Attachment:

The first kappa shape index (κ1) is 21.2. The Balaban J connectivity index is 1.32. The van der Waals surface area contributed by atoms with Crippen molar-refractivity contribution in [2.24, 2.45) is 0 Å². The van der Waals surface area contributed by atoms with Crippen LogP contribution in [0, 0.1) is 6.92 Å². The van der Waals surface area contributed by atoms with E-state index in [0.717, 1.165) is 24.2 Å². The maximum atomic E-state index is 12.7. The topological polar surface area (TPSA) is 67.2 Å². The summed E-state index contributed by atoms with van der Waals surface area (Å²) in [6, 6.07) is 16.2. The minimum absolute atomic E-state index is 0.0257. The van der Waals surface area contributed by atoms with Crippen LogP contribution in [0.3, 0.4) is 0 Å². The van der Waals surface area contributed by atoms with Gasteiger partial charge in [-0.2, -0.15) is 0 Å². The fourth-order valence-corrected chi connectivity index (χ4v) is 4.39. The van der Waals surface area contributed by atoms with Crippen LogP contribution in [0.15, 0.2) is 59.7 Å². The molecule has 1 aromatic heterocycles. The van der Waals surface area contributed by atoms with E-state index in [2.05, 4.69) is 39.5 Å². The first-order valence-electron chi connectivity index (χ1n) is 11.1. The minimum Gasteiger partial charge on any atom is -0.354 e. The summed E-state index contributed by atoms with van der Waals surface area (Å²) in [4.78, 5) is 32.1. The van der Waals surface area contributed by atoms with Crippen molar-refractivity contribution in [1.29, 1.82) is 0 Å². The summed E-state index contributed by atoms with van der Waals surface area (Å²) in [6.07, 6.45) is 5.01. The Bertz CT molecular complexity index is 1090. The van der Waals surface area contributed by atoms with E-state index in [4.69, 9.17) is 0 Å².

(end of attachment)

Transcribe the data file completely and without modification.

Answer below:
The first kappa shape index (κ1) is 21.2. The Balaban J connectivity index is 1.32. The van der Waals surface area contributed by atoms with Crippen molar-refractivity contribution in [2.24, 2.45) is 0 Å². The van der Waals surface area contributed by atoms with Crippen LogP contribution in [0, 0.1) is 6.92 Å². The van der Waals surface area contributed by atoms with E-state index in [0.717, 1.165) is 24.2 Å². The maximum atomic E-state index is 12.7. The topological polar surface area (TPSA) is 67.2 Å². The summed E-state index contributed by atoms with van der Waals surface area (Å²) in [6, 6.07) is 16.2. The minimum absolute atomic E-state index is 0.0257. The van der Waals surface area contributed by atoms with Crippen LogP contribution in [0.3, 0.4) is 0 Å². The van der Waals surface area contributed by atoms with Gasteiger partial charge in [-0.2, -0.15) is 0 Å². The fourth-order valence-corrected chi connectivity index (χ4v) is 4.39. The van der Waals surface area contributed by atoms with Crippen LogP contribution in [0.15, 0.2) is 59.7 Å². The molecule has 1 aromatic heterocycles. The van der Waals surface area contributed by atoms with E-state index in [2.05, 4.69) is 39.5 Å². The first-order valence-electron chi connectivity index (χ1n) is 11.1. The minimum Gasteiger partial charge on any atom is -0.354 e. The summed E-state index contributed by atoms with van der Waals surface area (Å²) in [4.78, 5) is 32.1. The van der Waals surface area contributed by atoms with Crippen molar-refractivity contribution in [1.29, 1.82) is 0 Å². The summed E-state index contributed by atoms with van der Waals surface area (Å²) in [6.07, 6.45) is 5.01. The Bertz CT molecular complexity index is 1090. The van der Waals surface area contributed by atoms with E-state index in [4.69, 9.17) is 0 Å².